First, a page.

Service Guarantees Citizenship

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Mon, Nov 2 - 9:00 am EST | 3 years ago by
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Lines of Departure - Starship Troopers

Service Guarantees Citizenship (Part I)1

It would probably come as a big surprise in some circles but soldiers, at least American soldiers, read a great deal – much more, I think, than the civilian population at large. What do they read? They’ll read manuals, of course, if they must. Then, again, they’ll read matchbook covers in a pinch. I can recall, too, precisely seventy-seven of us, stuck for some weeks behind barbed wire at Cairo West Egyptian Air Force Base, in 1985, passing around and reading the one book we had among us – a Matt Bolan, the Executioner, piece, with all that implies – over and over and over again.

Yeah…“The horror…the horror.”

Besides reading the obvious things – Playboy and Penthouse, for example, for certain values of “reading” – they’ll read pretty much anything and everything: History, science, philosophy (yes, seriously), biography, fiction…and science fiction. Indeed, one science fiction novel, Robert Heinlein’s Starship Troopers, published in 1959, appears on the official reading lists of three of our military services: Marine Corps, Navy and Air Force.2 What, not the Army? Fear not, nearly everyone in the Army seems to have read it. And I can only recall ever running into one soldier who didn’t approve of the political system therein wholeheartedly. Even his objections seemed more along the lines of, “Well, it wouldn’t last forever so why bother?” which isn’t a terribly strong objection, really.

I’ve long been surprised that our political and bureaucratic masters haven’t put their ballet-slippered feet down and demanded that the book be removed from the reading lists, removed from the shelves of the PX and BX book sections, too, for that matter, and removed from the military’s consciousness. It is, after all, suggesting that our system is deeply flawed, hence certainly doomed, and probably fully deserving of that doom. It is, after all, in opposition to unlimited democracy. It is, too, after all, a refutation of the liberal and progressive notion of easy, certain, and reliable malleability and perfectibility in mankind. It’s also a huge sneer at the Mammy Yokumesque (“good is better than evil because it’s nicer3) in modern politics.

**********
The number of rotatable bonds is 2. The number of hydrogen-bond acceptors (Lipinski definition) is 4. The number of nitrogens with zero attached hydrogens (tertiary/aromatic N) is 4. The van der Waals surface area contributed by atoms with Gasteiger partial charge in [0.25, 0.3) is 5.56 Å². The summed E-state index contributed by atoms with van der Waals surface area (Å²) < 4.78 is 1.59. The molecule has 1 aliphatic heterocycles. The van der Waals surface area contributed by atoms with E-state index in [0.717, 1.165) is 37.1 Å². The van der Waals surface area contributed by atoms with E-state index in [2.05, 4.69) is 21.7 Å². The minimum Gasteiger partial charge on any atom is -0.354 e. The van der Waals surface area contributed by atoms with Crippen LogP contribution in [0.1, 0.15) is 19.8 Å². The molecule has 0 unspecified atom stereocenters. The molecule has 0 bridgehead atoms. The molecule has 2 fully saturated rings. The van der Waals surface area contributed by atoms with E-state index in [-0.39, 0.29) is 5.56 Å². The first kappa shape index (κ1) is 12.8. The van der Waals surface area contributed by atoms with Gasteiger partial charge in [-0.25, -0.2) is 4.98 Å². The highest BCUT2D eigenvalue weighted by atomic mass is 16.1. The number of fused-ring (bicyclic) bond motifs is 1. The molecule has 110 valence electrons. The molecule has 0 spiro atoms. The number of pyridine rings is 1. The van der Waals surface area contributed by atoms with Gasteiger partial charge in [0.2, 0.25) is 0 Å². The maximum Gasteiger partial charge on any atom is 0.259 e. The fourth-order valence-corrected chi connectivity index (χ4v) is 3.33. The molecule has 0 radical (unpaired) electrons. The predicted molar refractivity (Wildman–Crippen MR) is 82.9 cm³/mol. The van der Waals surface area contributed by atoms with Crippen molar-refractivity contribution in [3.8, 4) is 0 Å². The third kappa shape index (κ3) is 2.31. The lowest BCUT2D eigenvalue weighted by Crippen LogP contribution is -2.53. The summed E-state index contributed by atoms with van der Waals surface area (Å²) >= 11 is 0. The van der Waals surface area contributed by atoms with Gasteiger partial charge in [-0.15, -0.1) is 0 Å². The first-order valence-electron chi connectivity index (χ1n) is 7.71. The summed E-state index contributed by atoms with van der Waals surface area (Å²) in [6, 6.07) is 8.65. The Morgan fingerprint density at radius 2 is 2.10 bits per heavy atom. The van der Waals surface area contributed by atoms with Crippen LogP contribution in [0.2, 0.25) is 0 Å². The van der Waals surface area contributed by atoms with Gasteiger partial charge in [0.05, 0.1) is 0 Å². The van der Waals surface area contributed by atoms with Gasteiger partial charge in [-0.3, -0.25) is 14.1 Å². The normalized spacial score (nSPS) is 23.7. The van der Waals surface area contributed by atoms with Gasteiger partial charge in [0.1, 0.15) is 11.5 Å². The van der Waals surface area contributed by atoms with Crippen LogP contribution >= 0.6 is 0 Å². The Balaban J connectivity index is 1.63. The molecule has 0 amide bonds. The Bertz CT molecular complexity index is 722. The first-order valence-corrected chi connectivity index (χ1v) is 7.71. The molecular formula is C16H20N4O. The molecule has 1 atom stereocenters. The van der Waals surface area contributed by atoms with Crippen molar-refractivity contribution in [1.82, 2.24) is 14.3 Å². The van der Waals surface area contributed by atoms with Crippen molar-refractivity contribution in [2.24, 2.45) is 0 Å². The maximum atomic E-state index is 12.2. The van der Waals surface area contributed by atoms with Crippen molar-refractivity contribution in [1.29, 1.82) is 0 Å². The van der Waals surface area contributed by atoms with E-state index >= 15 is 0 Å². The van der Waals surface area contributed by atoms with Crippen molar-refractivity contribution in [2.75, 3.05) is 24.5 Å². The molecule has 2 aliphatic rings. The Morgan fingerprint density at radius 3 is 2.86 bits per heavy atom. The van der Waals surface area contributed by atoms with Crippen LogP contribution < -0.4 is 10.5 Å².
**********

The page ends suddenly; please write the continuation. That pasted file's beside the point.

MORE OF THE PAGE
It’s quite revolutionary, really, not only in itself but in who it deeply appeals to, which is to say, those with the training to use force to impose political solutions they’d prefer, the military and veterans.

Why the appeal? The very short version, for those who haven’t read the book, is that Starship Troopers proposes – or proposes by description – a political system not too different in structure from what we have, but with one huge policy change. The change is that nobody votes or is allowed to hold public office by virtue of having a body around 98.6, an age over XY or the absence of a criminal record. Instead, the vote and the right to run for and hold public office comes from demonstrating, through honorable completion of a period of arduous, ill paid and dangerous service, that one cares about society enough that we can be relatively more confident that one will vote the common good, rather than the personal. That, at least, is the theoretical appeal. I suspect the practical appeal is that most military types utterly detest the progressive politicians who are usually their masters, and would prefer to see them hanged, even as they’d prefer serving a population and system that understood and cared for them, because it sprang from them, and vice versa.